Thursday, February 25, 2010

Writing through Life's Crisis's

As a writer I have daily goals. I want to obtain that word count or the edited page count I've set for myself. But when there is a crisis it makes things difficult. I'm not talking a little head cold, or you sprained your ankle. I'm talking the kind that aren't about you but has a direct effect on your writing schedule.

What do you do when you have a death in the family? Or someone is ill with cancer and you need to help with chemo appointments, etc. Your grandchild's health is at stake. Or your husband--the sole bread winner--loses his job, or his job is threatened. And the list goes on.

This is a time when you have to take care of yourself. It's stressful, and you can become sick easily. Keep eating, drink lots of fluids. Rest--if you take nothing else away from this listen to this one. Rest and sleep when you can. You will need your strength to get through whatever crises life has thrown at you.

We've all heard from veteran authors, who've found success that their secret is to write everyday even if it's only a sentence. And that works during every day stress, etc. But I'm talking the type of crises that fills your life with 48 hours of things to do in 24 hours.

There literally may not be a minute to put away for a sentence. However, what do you do if you need to write for you? Or for a deadline, or you're at the end of your manuscript and you need to get it submitted.

Be selfish. Grab an hour away--even if it's one time during the week or in a few days. Take that time for yourself and lose yourself in your writing.

What do you do if you have found that space of time, but your mind won't let you write? It's listing all the things you should be doing, calling the social security office to stop direct deposits or calling the insurance company to cancel. Calling to make an appointment for labs before Chemo.

I do one of two things. If my mind is racing too much I take ten minutes out of my precious time to meditate. I play relaxing music softly. Every minute I may be forcing myself to clear my mind, but by the end of my time I can concentrate on my story. Or if I'm just antsy and I'm thinking too much about my story, how it ends instead of the next scene. I exercise. I have an elliptical machine in my office--which usually just lurks behind my chair--but when I use it for ten minutes I have a scene in mind to write and the words flow.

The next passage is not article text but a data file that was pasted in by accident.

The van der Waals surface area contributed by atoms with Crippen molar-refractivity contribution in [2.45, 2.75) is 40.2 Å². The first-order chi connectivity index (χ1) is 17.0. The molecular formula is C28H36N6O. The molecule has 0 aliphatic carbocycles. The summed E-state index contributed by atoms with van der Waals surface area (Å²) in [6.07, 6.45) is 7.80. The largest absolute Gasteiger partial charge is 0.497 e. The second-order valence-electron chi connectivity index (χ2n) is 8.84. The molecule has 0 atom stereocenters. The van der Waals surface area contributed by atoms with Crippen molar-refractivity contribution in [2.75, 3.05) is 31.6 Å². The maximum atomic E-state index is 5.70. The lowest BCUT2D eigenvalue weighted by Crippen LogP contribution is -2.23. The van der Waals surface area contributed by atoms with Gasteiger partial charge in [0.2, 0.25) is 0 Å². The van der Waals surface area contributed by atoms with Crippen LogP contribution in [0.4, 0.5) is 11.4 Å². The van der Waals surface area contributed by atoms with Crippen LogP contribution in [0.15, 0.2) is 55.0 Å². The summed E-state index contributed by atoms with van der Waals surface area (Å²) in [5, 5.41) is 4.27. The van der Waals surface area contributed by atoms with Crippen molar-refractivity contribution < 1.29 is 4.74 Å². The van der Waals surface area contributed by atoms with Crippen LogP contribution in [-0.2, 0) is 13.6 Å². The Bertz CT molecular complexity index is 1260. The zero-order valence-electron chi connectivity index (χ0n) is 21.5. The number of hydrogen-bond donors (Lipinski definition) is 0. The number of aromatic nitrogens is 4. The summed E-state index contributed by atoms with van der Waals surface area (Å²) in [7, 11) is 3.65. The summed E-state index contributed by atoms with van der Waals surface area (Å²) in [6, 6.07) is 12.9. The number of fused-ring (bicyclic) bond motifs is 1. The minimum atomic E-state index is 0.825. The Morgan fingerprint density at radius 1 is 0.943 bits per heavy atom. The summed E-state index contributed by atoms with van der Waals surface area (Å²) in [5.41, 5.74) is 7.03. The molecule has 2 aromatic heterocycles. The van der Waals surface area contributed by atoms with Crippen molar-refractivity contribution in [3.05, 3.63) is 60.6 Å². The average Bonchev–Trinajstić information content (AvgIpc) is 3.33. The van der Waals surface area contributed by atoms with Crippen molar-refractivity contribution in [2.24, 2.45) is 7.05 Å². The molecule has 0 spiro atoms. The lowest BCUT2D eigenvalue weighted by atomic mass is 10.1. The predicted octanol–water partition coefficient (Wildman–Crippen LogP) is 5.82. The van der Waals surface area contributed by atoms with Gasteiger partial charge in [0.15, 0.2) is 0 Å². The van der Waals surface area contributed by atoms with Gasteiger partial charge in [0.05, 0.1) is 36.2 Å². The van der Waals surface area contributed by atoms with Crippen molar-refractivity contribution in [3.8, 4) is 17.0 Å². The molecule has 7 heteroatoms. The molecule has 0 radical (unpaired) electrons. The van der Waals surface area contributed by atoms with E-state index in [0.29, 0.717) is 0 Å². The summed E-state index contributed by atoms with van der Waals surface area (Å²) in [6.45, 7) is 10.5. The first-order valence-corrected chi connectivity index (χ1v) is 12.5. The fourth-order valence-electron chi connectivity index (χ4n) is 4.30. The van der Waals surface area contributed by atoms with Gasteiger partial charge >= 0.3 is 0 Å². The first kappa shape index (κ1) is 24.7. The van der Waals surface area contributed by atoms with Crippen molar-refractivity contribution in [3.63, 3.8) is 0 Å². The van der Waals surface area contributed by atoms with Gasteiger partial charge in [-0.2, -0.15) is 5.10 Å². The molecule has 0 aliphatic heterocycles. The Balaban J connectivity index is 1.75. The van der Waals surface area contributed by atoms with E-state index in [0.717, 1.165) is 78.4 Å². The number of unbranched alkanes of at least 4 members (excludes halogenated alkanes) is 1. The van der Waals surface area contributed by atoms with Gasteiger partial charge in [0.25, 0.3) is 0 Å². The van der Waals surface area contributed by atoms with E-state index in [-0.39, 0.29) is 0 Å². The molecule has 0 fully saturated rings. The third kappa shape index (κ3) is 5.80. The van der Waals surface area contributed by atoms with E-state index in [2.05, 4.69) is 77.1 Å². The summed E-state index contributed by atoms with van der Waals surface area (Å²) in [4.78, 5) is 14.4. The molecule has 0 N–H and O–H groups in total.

So when your life is in crises, my advice to you first and foremost is take care of yourself. And second, find time for yourself and if you're a writer that's losing yourself in your story.

If you've ever found yourself in one of these situations, what have you done?

18 comments:

Tiffinie Helmer said...

Mary,
This is just what I needed. I have time today to write, but my head is clogged with stress and can't get the words out. The idea of exercising puts me in a bad mood even though it would do me some good. But since I'm scheduled to for knee surgery and don't have a pool, exercise isn't going to happen. But the meditation idea sparked something in me. I haven't done a lot of that, but I'd really like to get into it. So I'm going to give it a go. Thanks for posting this. And hang in there yourself.
Tiff

SG Redling said...